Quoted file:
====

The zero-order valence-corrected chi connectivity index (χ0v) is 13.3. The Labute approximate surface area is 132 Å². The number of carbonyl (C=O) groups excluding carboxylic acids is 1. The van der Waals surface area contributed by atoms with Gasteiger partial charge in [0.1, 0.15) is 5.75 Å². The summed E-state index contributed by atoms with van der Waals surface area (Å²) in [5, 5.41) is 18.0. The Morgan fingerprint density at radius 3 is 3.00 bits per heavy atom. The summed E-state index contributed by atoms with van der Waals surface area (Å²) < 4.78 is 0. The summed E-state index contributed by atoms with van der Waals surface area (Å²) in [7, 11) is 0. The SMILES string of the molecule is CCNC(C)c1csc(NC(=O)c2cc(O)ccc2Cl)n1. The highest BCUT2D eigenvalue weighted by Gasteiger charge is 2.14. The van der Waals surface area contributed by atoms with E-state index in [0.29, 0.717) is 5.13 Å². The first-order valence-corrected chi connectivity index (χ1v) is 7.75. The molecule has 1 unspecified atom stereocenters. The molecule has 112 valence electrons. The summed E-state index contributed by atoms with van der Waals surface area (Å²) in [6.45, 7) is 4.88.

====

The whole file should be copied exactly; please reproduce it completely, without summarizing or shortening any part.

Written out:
The zero-order valence-corrected chi connectivity index (χ0v) is 13.3. The Labute approximate surface area is 132 Å². The number of carbonyl (C=O) groups excluding carboxylic acids is 1. The van der Waals surface area contributed by atoms with Gasteiger partial charge in [0.1, 0.15) is 5.75 Å². The summed E-state index contributed by atoms with van der Waals surface area (Å²) in [5, 5.41) is 18.0. The Morgan fingerprint density at radius 3 is 3.00 bits per heavy atom. The summed E-state index contributed by atoms with van der Waals surface area (Å²) < 4.78 is 0. The summed E-state index contributed by atoms with van der Waals surface area (Å²) in [7, 11) is 0. The SMILES string of the molecule is CCNC(C)c1csc(NC(=O)c2cc(O)ccc2Cl)n1. The highest BCUT2D eigenvalue weighted by Gasteiger charge is 2.14. The van der Waals surface area contributed by atoms with E-state index in [0.29, 0.717) is 5.13 Å². The first-order valence-corrected chi connectivity index (χ1v) is 7.75. The molecule has 1 unspecified atom stereocenters. The molecule has 112 valence electrons. The summed E-state index contributed by atoms with van der Waals surface area (Å²) in [6.45, 7) is 4.88.